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Taking his coaching international

Taking his coaching international

The whistle has just gone at Wembley Stadium in London, and 90,000 football fans file out of the stands and onto their trains.

Meanwhile, Matt Johl (Hall 2002-2006) has just arrived. He’s heading up to his office looking out over the iconic venue that has hosted so many historic sporting moments.

But he’s not a football star. In fact, he doesn’t even play football. Instead, he’s working for one of the world’s biggest international sports recruiting services, which has its London offices inside the stadium.

How did he get there? The United States via Otago, via London, via St Paul’s of course.

Backpedal 12 years.

Matt was finishing his last year at St Paul’s as head of Hall House and a school prefect. Like many students, he was still trying to figure out his post-high school path.

A gap year teaching at Aldenham School in London seemed like a good fit, and it gave Matt the opportunity to coach the sport he had played at a high-level back at St Paul’s – field hockey.

“That’s where I got my first real taste of coaching,” Matt said.

“And that’s what inspired me to look at the physical education route.”

So when he returned to New Zealand, he packed up and moved to Dunedin where he spent four years studying a Bachelor of Physical Education at Otago.

All the while, his passion for coaching grew as he started working with the university women’s team, and the men’s Southern U18s and U21s.

“Suddenly I was coaching three teams on the go at once, as well as playing, and teaching! That’s when I started to get more and more excited about the coaching side of things.”

At the same time, his sister Carla was playing field hockey over in the United States on a university scholarship.

Matt, along with his parents, made a trip over to see Carla play.

“That was my introduction into college sport if you like,” Matt said.

“I was blown away by the experience that she was having and university sport in general in the States.”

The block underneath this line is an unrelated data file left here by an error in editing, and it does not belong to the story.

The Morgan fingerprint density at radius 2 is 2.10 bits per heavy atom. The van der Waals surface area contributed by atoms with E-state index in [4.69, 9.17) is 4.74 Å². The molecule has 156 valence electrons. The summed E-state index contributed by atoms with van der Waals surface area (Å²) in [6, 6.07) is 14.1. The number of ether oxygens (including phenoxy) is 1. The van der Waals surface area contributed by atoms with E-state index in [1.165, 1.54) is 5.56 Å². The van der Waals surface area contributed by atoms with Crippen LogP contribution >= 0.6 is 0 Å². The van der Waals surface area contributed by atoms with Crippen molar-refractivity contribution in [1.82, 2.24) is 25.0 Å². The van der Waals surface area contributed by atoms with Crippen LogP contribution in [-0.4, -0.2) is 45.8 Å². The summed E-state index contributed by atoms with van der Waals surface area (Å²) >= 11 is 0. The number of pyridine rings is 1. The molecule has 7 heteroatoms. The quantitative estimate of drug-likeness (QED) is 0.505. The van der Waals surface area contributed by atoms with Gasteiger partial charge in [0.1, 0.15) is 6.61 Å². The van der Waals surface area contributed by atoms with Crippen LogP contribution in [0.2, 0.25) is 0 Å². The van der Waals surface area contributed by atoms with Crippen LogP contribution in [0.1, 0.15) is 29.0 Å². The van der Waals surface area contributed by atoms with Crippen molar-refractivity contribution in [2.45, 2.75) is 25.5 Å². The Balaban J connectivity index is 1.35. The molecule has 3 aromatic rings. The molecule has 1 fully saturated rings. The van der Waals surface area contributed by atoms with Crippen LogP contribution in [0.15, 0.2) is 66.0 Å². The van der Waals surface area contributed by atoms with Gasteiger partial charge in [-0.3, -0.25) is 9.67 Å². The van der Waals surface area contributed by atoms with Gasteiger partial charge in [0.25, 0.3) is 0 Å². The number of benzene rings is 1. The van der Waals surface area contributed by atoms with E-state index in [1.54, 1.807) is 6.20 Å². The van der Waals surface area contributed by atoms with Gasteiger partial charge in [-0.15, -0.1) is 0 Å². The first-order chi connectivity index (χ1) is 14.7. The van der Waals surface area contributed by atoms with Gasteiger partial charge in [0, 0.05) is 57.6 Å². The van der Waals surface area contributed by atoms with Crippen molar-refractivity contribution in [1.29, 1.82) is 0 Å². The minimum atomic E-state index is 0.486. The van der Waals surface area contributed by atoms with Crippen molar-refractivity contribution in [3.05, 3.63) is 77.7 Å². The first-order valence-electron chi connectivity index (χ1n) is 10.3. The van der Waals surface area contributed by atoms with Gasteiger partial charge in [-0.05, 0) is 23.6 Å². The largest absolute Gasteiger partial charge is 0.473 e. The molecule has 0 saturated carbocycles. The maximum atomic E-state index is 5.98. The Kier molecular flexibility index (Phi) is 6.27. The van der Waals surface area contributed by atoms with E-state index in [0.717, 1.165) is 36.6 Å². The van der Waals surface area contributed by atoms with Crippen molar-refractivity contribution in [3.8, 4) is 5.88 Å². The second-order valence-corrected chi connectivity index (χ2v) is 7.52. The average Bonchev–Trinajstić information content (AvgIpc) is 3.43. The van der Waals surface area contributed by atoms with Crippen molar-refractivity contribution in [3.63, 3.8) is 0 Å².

“I made some connections, networked a little bit, and fast forward a few years, one of those coaches gets back in touch,” he said.

“He said ‘listen, we’re looking for an extra coach this season at Wake Forrest University in North Carolina, are you interested?’ And I said, ‘I’ll see you in a few weeks!’”

So Matt finished his degree, sold his car, and got a one-year visa to go to the United States.

“I figured I could spend one season there and have a taste of it,” he said.

“Four years later and I was still there!”

Matt’s season with Wake Forrest saw them make the Elite 8 tournament – one of the most competitive hockey tournaments in the country. That was enough to give him the bug.

“Here I was in an elite environment where ultimately my two passions – education and coaching – I mean, there’s no place in the world that integrates those two things better than collegiate sport in the States.”

“After that season at Wake Forrest I thought to myself, ‘I need to find any way I can to stay here’”.

So Matt moved to James Madison University in Virginia where he would coach for three more years.

“It’s a real special environment and I’m really glad I got to be a part of it,” he said.

“There are fantastic opportunities for education all around the world. There are fantastic opportunities to play your sport all around the world. But the United States collegiate sports environment is, in my opinion, the best place in the world for an opportunity that integrates both of those things together.

“It’s an amateur sport environment, but for all intents and purposes, the routines, the facilities, the staffing, is very professional.”

Once Matt’s time was up at James Madison, he moved back to the UK where he now works as a sports consultant for First Point USA, which seeks to give young athletes the experience of collegiate sport in the States by helping them get athletics scholarships.

“Such was my passion for college sport, when I got to the UK, this job was the next step to stay involved in some way and use my recent four years of experience as a coach to help other young people have a similar life experience”.

But he doesn’t forget where it all started. Those fields at St Paul’s, all those years ago, are where Matt developed his passion for sports.

“I attribute a lot of my passion for sport through my experience at St Paul’s and my time on the 1st XI hockey team and 1st XI cricket team,” he said.

“In terms of an all round sports experience, St Paul’s certainly opened my eyes and gave me a real passion for sport.”

Matt’s time at Tihoi also helped set up his coaching career, teaching him the ability to work with all kinds of people in a team environment.

“I can think of a lot of times at my house in Tihoi that developed my skills and abilities to communicate, think on my feet, and take initiative.”

Despite moving away from coaching with his new role, Matt is enjoying helping others realise their sporting ambitions.

And he’ll be back. He’s promised when he returns to New Zealand he’ll return to coaching as well, and he may just be heading up a team of national significance in years to come.

The process and logistics of getting to the United States can be quite tough without a little bit of guidance. Matt is happy for any student looking at this opportunity to flick him an email at matt.johl@firstpointusa.com

SAM HEWAT (School 2006-2010)